Toowoomba slow to lay down guns under amnesty

TOOWOOMBA residents have been slow to take advantage of the National Firearms Amnesty. Only eight rifles were handed to police in the past month.

Seven of the surrendered weapons have been destroyed and one stored pending a licence application as part of the provisions under the amnesty which runs through to Saturday, September 30.

Toowoomba City Patrol Group Inspector Stephen Angus said while the initial uptake had been slow, he expected an influx of residents surrendering unwanted or unregistered weapons towards the end of the amnesty period.

"The firearms in general terms are in poor condition and of little or no value," Insp. Angus said.

"Historically with the last firearms amnesty, people tend to leave it to the last minute, to the last week or two in the amnesty, and suddenly decide to do something."

The national amnesty, which started on July 1, also encouraged people to dispose of weapons at licensed dealers where the guns could be sold or destroyed with no questions asked.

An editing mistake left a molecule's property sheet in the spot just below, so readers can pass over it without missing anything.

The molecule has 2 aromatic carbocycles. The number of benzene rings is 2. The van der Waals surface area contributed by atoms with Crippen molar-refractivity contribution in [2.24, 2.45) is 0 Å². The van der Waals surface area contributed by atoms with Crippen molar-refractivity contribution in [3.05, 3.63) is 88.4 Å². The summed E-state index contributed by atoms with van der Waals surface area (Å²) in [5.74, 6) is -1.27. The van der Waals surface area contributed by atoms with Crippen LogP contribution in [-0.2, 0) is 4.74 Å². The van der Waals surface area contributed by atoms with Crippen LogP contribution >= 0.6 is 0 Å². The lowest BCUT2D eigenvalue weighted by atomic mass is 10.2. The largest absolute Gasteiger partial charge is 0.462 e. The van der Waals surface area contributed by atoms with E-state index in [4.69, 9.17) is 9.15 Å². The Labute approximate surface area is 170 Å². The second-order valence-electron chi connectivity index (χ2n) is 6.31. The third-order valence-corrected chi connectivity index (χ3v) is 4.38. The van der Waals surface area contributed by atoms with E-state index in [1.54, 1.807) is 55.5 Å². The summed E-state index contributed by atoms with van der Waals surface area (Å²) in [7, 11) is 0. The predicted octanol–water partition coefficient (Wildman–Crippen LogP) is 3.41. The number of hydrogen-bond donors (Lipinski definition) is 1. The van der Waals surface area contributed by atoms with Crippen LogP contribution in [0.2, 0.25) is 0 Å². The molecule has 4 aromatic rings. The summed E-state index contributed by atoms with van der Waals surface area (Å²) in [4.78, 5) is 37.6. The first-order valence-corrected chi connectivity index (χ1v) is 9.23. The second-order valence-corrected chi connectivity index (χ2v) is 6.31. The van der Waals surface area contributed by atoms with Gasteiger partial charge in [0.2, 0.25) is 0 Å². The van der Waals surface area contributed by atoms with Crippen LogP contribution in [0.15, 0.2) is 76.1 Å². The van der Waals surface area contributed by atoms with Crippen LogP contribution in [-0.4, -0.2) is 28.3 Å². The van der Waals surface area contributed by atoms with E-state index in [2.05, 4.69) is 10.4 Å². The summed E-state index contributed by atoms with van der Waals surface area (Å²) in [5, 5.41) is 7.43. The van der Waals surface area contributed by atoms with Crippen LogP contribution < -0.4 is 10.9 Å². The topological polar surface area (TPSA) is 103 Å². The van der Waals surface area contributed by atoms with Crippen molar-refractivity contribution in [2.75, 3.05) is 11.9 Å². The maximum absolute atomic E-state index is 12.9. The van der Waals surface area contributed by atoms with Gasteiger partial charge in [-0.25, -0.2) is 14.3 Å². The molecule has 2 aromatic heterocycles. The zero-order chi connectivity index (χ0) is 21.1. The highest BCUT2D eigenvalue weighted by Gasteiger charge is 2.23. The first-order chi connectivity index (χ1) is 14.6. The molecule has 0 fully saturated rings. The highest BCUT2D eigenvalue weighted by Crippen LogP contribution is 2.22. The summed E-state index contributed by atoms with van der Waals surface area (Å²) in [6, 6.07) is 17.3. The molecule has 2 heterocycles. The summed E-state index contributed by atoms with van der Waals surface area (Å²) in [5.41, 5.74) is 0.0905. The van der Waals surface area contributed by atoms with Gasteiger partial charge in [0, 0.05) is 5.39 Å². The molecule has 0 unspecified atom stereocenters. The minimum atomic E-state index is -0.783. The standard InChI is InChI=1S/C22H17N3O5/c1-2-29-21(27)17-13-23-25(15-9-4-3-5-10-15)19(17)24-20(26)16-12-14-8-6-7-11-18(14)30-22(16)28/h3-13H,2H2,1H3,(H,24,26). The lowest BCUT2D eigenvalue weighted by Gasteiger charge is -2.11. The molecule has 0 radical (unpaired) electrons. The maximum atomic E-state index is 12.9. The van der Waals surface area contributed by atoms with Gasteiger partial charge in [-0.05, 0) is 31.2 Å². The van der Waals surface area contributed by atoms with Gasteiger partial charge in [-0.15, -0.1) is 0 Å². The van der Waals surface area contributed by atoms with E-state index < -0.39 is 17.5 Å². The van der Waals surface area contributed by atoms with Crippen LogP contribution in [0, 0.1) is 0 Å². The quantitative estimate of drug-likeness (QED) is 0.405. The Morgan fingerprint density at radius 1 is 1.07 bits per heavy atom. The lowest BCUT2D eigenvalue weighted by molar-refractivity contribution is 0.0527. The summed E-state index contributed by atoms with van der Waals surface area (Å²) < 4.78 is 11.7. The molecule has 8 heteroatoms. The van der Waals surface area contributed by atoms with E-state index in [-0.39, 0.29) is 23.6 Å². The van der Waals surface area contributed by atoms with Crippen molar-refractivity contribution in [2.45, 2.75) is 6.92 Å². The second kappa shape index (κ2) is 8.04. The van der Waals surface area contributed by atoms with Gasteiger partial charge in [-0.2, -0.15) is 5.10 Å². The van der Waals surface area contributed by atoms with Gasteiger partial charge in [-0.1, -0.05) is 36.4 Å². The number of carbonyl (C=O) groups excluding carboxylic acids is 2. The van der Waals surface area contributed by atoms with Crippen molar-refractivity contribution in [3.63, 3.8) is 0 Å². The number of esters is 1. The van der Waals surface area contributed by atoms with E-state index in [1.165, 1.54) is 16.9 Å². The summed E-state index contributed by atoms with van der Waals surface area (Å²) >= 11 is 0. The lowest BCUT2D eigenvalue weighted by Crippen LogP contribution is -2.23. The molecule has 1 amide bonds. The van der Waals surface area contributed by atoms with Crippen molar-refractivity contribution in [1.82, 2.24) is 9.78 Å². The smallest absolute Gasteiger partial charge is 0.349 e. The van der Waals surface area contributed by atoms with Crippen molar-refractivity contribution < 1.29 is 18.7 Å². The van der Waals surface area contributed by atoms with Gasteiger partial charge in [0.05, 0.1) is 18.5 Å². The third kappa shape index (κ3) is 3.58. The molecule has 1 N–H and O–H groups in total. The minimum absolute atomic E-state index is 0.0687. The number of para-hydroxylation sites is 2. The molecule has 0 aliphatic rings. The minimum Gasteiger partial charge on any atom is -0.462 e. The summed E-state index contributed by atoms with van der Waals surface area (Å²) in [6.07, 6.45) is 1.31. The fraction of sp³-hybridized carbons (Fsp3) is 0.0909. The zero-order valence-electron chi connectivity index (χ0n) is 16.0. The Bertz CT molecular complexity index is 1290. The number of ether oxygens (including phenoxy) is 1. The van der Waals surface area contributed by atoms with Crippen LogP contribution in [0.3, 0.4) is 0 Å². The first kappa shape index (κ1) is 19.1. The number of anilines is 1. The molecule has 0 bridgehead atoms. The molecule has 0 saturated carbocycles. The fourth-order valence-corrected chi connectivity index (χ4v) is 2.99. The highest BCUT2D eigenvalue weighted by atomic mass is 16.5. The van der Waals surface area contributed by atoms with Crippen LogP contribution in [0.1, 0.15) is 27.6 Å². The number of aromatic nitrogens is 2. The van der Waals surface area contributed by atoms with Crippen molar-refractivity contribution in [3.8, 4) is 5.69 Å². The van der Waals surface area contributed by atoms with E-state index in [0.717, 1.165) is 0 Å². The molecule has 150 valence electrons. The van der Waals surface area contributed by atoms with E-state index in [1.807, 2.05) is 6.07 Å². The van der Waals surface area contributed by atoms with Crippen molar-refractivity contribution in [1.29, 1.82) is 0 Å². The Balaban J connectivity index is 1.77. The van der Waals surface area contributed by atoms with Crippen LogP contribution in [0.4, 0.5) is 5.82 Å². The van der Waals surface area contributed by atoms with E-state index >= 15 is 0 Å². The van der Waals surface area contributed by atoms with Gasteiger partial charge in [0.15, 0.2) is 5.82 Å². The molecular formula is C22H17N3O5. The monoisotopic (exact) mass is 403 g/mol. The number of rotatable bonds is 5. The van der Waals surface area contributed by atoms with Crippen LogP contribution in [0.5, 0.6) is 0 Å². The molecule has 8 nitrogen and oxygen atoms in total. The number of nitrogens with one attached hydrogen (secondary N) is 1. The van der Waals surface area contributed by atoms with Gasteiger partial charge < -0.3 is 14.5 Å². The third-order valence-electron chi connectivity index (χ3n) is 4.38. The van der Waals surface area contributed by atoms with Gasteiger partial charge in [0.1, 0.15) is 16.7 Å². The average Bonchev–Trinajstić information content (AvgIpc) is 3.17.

The Open Range co-owner David Lobwein said about 20 to 30 guns had been surrendered at his James St store, most of which were inoperable air rifles or .22 calibre rifles.

He said four pistols had been handed in, and one .308 semi-automatic, while a number of other weapons had been stored at the shop pending licence applications.

It is the first nation-wide amnesty since 1996 and gives residents a chance to surrender unwanted or illegal firearms, or have them registered, without fear of prosecution or charges.

Anyone found with an illegal firearm outside the amnesty faces fines of up to $280,000, up to 14 years in jail, and a criminal record.

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